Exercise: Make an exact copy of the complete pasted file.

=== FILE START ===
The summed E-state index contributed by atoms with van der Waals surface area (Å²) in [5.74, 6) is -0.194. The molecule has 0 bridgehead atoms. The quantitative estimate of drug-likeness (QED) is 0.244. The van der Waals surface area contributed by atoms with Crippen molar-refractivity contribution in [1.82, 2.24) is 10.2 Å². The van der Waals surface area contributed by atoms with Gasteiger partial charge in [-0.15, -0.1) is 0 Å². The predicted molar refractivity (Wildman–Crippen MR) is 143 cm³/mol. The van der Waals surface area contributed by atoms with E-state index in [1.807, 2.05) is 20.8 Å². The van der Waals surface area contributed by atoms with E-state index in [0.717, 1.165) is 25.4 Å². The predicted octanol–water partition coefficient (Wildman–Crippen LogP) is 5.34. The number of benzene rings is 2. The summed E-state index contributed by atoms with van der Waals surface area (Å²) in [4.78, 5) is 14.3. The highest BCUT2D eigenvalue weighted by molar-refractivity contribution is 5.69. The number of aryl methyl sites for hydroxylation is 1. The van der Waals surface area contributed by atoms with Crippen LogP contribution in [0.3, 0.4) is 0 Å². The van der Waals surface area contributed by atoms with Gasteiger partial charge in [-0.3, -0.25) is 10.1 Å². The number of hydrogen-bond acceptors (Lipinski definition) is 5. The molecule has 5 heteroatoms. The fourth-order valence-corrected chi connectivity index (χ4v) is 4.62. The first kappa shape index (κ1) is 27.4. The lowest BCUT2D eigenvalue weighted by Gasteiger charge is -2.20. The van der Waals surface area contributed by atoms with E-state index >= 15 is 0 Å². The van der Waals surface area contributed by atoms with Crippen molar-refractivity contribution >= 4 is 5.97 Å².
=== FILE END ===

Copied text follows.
The summed E-state index contributed by atoms with van der Waals surface area (Å²) in [5.74, 6) is -0.194. The molecule has 0 bridgehead atoms. The quantitative estimate of drug-likeness (QED) is 0.244. The van der Waals surface area contributed by atoms with Crippen molar-refractivity contribution in [1.82, 2.24) is 10.2 Å². The van der Waals surface area contributed by atoms with Gasteiger partial charge in [-0.15, -0.1) is 0 Å². The predicted molar refractivity (Wildman–Crippen MR) is 143 cm³/mol. The van der Waals surface area contributed by atoms with E-state index in [1.807, 2.05) is 20.8 Å². The van der Waals surface area contributed by atoms with E-state index in [0.717, 1.165) is 25.4 Å². The predicted octanol–water partition coefficient (Wildman–Crippen LogP) is 5.34. The number of benzene rings is 2. The summed E-state index contributed by atoms with van der Waals surface area (Å²) in [4.78, 5) is 14.3. The highest BCUT2D eigenvalue weighted by molar-refractivity contribution is 5.69. The number of aryl methyl sites for hydroxylation is 1. The van der Waals surface area contributed by atoms with Crippen LogP contribution in [0.3, 0.4) is 0 Å². The van der Waals surface area contributed by atoms with Gasteiger partial charge in [-0.3, -0.25) is 10.1 Å². The number of hydrogen-bond acceptors (Lipinski definition) is 5. The molecule has 5 heteroatoms. The fourth-order valence-corrected chi connectivity index (χ4v) is 4.62. The first kappa shape index (κ1) is 27.4. The lowest BCUT2D eigenvalue weighted by Gasteiger charge is -2.20. The van der Waals surface area contributed by atoms with E-state index >= 15 is 0 Å². The van der Waals surface area contributed by atoms with Crippen molar-refractivity contribution >= 4 is 5.97 Å².